The greatest deviation from the mammalian pattern in the naked mole-rat spermatozoon is the structure of the principal piece of the sperm tail. In this species, there is no apparent difference found in the size of the nine outer dense fibers surrounding the axoneme. However, in many mammalian species the outer dense fibers numbered 1, 5 and 6 are distinctly larger than the other six fibers and some species also have a larger fiber in position 9 . Although the 9+9+2 pattern persists in naked mole-rat spermatozoa, there is no fibrous sheath present. One of the main suggested functions for the fibrous sheath is to provide structural support/strength to the tail beating rapidly in a viscous medium as encountered in the female reproductive tract [26, 31]. Structurally these deviations in the principal piece thus represent further simplified and possibly degenerative features of the naked mole-rat spermatozoon.
Sperm structure has been extensively used as a tool to assist in both taxonomic and phylogenetic studies and more recently as an indicator of relative sperm competition. For example, van der Horst et al.  showed that acrosome structure and shape can be used to distinguish among four very closely related ferret species. Breed [33, 34] has furthermore shown that sperm head structure is related to phylogenetic relationships in rodents in addition to their phylogenetic derivation (primitive versus advanced structures). However, despite the fact that certain species' spermatozoa may be derived or have become more specialized or simplified, one seldom encounters the situation where there is such a large variability in sperm form within a given species as observed in the naked mole-rat. Human sperm provides a rare example of sperm polymorphism and in human clinical spermatology, any deviation in sperm structure from normal is defined as abnormal according to the so called Strict Criteria . Thus, in this study we revealed that, similar to humans, naked mole-rat spermatozoa have a high degree of polymorphism.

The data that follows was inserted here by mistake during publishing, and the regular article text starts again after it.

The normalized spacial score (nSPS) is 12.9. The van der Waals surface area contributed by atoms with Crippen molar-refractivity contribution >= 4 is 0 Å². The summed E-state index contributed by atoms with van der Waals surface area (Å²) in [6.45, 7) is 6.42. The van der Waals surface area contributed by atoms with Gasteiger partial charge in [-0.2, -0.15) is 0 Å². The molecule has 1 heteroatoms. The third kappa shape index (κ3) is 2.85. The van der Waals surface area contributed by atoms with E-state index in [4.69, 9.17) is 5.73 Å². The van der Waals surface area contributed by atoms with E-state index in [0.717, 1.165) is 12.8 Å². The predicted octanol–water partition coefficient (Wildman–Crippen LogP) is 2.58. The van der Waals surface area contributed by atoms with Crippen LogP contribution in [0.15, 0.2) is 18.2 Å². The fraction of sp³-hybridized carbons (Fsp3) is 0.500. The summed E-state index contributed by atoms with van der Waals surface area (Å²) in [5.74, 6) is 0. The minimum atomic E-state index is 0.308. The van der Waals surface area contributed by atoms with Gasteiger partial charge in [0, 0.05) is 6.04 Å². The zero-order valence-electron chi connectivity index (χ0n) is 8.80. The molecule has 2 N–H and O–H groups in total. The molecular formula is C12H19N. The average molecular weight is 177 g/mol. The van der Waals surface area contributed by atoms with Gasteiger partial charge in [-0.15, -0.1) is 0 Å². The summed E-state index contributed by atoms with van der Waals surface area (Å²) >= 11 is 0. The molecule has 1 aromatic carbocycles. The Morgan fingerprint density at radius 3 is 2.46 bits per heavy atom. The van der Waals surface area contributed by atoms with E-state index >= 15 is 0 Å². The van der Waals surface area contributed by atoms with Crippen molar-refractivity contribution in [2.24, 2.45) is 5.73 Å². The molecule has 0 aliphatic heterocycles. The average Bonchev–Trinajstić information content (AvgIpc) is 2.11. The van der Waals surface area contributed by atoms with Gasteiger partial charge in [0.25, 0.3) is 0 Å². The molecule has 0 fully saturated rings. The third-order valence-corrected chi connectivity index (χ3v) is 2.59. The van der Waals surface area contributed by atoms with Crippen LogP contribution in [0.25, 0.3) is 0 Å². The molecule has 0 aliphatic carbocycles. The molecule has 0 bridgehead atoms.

An important question that emerges is: which of these "polymorphic" spermatozoa are normal or abnormal and how does sperm morphology affect their ability to fertilize an oocyte? During standard semen analysis procedures, the normality of sperm morphology is an important characteristic in determining the fertilizing potential of spermatozoa [35, 36]. In many mammalian species (natural populations) a relatively high percentage of spermatozoa in the ejaculate are morphologically normal (> 80%) . In most of these species the level of sperm competition is high and it can be assumed that there is strong selection pressure to produce a high percentage of spermatozoa that are structurally and functionally normal . The end result is that most spermatozoa have an almost equal chance of fertilizing an oocyte.
Previous studies which mentioned the existence of variation in male fertility of some mammalian species, still reported a relatively high percentage of morphologically normal sperm, e.g. 77% (range 12-97%) in natural populations of red deer  and 76% (range 6-91%) in adult dogs . Even the endangered black-footed ferret (Mustela nigripes), which is exposed to a high degree of inbreeding, had 68% normal spermatozoa in the breeding season . Interestingly, in humans who typically have a low risk of sperm competition, males with more than 15% normal spermatozoa is regarded as fertile according to Strict Criteria  and the lower reference limit for normal forms is 4% . Preliminary results from our laboratory have shown that the naked mole-rat has only few normal spermatozoa (± 5-15%, data not shown). Thus, most of the polymorphic spermatozoa in humans and naked mole-rats are apparently abnormal and accordingly not variations of normal spermatozoa.